• Life as we knew it

    Free falling  The week started with a historic plummet in oil prices – May futures for WTI crude expiring on Tuesday turned negative for the first time ever and ended the day on Monday at -$37.63 per barrel. Futures are contracts to purchase commodities (in this case oil) at the contract price at a given time in the future. Part of the price in futures contracts is the cost of physically carrying (aka storing) that product. Nobody had space to actually store the oil because demand has basically been nonexistent while production continued, so inventories were just too large. Buyers were demanding $37.63 from the seller to store the oil (or looking at it from the other side, sellers…

  • Reality smackdown

    Jobless claims & retail sales  Job losses continue to plague the US as life as we knew it remains shuttered. Another 5.25M workers applied for unemployment benefits last week, bringing the COVID-related job losses to over 21M in just a month. To put this into perspective, this is about equivalent to the number of jobs that have been created since the financial crisis in 2008. 10+ years of job creation lost in just one month. While many companies are suffering, others like Amazon are hiring thousands to keep up with the sharp increase in demand from the quarantine life that we’ve now accepted as reality where days and time seem irrelevant, baking bread is…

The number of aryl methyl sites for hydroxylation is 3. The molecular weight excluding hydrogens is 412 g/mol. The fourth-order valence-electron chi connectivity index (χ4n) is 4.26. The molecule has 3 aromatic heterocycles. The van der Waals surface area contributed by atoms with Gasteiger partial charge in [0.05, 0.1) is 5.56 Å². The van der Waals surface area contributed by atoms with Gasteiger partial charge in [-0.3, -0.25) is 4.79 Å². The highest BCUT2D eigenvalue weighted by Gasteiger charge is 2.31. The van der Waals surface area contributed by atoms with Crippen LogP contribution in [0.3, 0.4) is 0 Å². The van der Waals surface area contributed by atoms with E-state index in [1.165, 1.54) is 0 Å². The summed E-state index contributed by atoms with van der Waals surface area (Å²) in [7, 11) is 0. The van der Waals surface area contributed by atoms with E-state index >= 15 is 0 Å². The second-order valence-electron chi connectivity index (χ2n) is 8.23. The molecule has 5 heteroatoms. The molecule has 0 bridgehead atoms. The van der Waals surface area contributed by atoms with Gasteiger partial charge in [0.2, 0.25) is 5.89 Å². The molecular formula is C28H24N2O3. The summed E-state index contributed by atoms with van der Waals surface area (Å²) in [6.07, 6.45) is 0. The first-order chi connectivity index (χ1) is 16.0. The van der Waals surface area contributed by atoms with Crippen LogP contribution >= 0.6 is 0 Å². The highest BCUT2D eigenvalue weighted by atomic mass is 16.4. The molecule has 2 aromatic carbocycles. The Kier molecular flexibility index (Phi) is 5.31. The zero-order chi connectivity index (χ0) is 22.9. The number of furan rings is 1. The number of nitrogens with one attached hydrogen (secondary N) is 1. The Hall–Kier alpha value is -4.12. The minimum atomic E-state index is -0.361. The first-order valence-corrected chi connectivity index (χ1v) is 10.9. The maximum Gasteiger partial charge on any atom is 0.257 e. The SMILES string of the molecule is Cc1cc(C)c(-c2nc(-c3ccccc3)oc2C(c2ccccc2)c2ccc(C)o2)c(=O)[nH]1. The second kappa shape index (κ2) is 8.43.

• Y’all, it keeps getting worse

    What’s on their mind The Federal Reserve released meeting minutes from its March meetings when the FOMC basically cut interest rates to 0%. A few weeks ago, they were looking at two plausible scenarios for the US economy – a recovery in the second half of this year or a recovery that wouldn’t really take hold until next year. Under both scenarios, inflation falls (core inflation fell in March for the first time since Jan 2010) and unemployment rises.  Moral of the story: The Fed’s mandates include price stability (managing inflation around 2%) and full employment. Both of those pieces are getting blown up right now and the Fed is actually doing a fantastic…

  • The bad, the bad, and the ugly

    The bad… Jobless claims, which have been coming in around 200k just a month ago, have been in the millions in the last two weeks in March. Jobless claims for the last week in March came in at 6.65m, after a 3.34m number for the week prior. This implies a 10% unemployment rate, up significantly from the record-low 3.5% we saw in February. Economists are predicting more than 25m Americans could lose their jobs in the next few months.  Moral of the story: 10m people have filed unemployment in just two weeks and I don’t think things are going to get much better anytime soon. Just in these two weeks,…